When Tyler stopped paying her property taxes in 2010, Hennepin County followed Minnesota’s tax-forfeiture scheme to collect her delinquent tax debt of $15,000. Tyler received notice of the foreclosure action and failed to respond. In April 2012, the county obtained a judgment against Tyler’s condominium. Tyler then received notice of her right to redeem, but she did not exercise her right to redeem or confess judgment during the three-year redemption period. The State took absolute title to Tyler’s condominium in July 2015, and thereby cancelled Tyler’s $15,000 tax debt. Tyler did not apply to repurchase the condominium. The county then sold the property to a private party in November 2016 for $40,000. The county distributed the net proceeds pursuant to Minn. Stat. § 282.08.

It’s hard not to be sympathetic to the plight of a 93-year-old woman. It’s also hard to be sympathetic toward the State of Minnesota, which not only enjoyed the excessive interest and penalties on delinquent taxes, but got a free and easy profit on its backend sale of the property. Would it have killed the state to turn the profit back to the property’s owner? Why should the state enjoy a windfall at the expense of Geraldine Tyler?

Then again, harsh law being harsh, it’s not as if Tyler didn’t have many choices to make along the way that would have ameliorated this harsh outcome, and she did nothing to prevent it until after it was too late. She made a choice. It just wasn’t a wise choice.

21 thoughts on “Property Tax And The Absurd Choice

  1. KP

    “She made a choice..”

    Then that afternoon she couldn’t remember what choice she’d made.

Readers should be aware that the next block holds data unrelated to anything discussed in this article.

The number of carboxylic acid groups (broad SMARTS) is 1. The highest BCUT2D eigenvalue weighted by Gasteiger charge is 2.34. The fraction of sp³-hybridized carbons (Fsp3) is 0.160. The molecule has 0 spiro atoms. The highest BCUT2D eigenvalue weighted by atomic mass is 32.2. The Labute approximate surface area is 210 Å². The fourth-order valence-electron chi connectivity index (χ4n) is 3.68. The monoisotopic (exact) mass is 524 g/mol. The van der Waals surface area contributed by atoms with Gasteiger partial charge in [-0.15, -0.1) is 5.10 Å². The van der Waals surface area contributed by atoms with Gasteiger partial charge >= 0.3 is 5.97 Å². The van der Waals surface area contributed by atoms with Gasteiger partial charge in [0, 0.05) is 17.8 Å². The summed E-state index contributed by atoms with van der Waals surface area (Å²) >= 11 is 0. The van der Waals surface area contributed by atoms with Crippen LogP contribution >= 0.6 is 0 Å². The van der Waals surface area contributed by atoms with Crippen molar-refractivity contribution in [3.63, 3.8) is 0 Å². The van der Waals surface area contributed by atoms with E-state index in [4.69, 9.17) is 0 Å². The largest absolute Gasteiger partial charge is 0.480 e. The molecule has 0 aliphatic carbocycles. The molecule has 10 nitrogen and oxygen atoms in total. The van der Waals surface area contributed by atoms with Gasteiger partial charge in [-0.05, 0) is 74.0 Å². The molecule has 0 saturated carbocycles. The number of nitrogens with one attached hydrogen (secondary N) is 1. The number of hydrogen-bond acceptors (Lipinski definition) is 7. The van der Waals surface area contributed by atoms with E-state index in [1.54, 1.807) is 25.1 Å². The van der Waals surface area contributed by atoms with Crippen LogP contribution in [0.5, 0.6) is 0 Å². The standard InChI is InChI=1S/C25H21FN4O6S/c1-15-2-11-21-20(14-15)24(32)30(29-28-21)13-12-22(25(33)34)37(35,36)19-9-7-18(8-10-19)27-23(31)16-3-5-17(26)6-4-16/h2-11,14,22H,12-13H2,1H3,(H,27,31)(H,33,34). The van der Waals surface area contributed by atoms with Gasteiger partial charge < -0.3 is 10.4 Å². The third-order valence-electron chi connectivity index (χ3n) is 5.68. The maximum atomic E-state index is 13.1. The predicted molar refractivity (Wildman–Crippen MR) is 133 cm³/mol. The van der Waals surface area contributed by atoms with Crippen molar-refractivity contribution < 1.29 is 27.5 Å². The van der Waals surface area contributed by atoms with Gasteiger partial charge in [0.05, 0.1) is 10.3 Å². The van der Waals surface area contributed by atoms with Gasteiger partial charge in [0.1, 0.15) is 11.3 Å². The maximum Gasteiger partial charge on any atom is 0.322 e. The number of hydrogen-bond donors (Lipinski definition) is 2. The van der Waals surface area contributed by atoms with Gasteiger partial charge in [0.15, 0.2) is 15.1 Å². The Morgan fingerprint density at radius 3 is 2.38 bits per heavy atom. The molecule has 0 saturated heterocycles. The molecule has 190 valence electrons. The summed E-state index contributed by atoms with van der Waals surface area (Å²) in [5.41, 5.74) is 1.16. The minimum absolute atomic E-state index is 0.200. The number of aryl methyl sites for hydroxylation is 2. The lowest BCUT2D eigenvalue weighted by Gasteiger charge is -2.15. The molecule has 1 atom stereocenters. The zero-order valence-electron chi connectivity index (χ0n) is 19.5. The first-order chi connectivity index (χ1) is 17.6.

The next day she couldn’t remember even having a choice..

    They could have sent someone around to discuss what she would like to do with it, but, I’m unsurprised at what happened.

    1. SHG Post author

      Had the issue here been her mental capacity rather than the state’s “theft” of her profit, this would be a different post.

  2. phv3773

    The law makes sense in the case of an abandoned property for which the delinquent owners can’t be located. Governments don’t make themselves responsible for pro-active at being fair in cases like the one describes because of course they don’t.

    1. SHG Post author

      How many times should a government have to notify a homeowner who is readily located of their taxes, debt, lien, and each step of the process plus post sale redemption, in order to be fair?

  3. Drew Conlin

    How is this different from a civil lawsuit where the defendant refuses to pay judgment; lawyer for plaintiff seizes defendant property; sells property to satisfy judgement…. The plaintiff isn’t allowed to keep anything over and above the judgement… why does the government?

    1. SHG Post author

      The opinion explains the process that produces this result very clearly. If you can’t understand it, I can’t help you.

    2. Paleo

      “Why does the government?”

      Why does a dog lick its balls? Because it can.

      The law is written that way because we all pretty much exist as ATMs for the government (see the fine structures in places like Ferguson Mo, for example). Whether the law is fair or not isn’t up for discussion.

    3. Grant

      Because tax liens are governed by different statutes, different procedures and rights govern.

      The opinion covers the governing statute and procedures.

      The issue before the appeals court was whether the tax lien statutes operate as an unconstitutional taking because they retain the surplus. And the appeals court affirmed they did not because Supreme Court had already “held that ‘nothing in the Federal Constitution prevents’ the government from retaining the surplus “where the record shows adequate steps were taken to notify the owners of the charges due and the foreclosure proceedings.” (*7)

      So, this is different because the law says it’s different and the courts are fine with that.

      1. Drew Conlin

        Thanks. In fairness (to me) the link was not working earlier but was corrected; I realize that’s not pertinent to the issue being discussed.
        I did read the link. Your post helped clarify it for me ; I appreciate it. However I think it stinks!!

  4. Elpey P.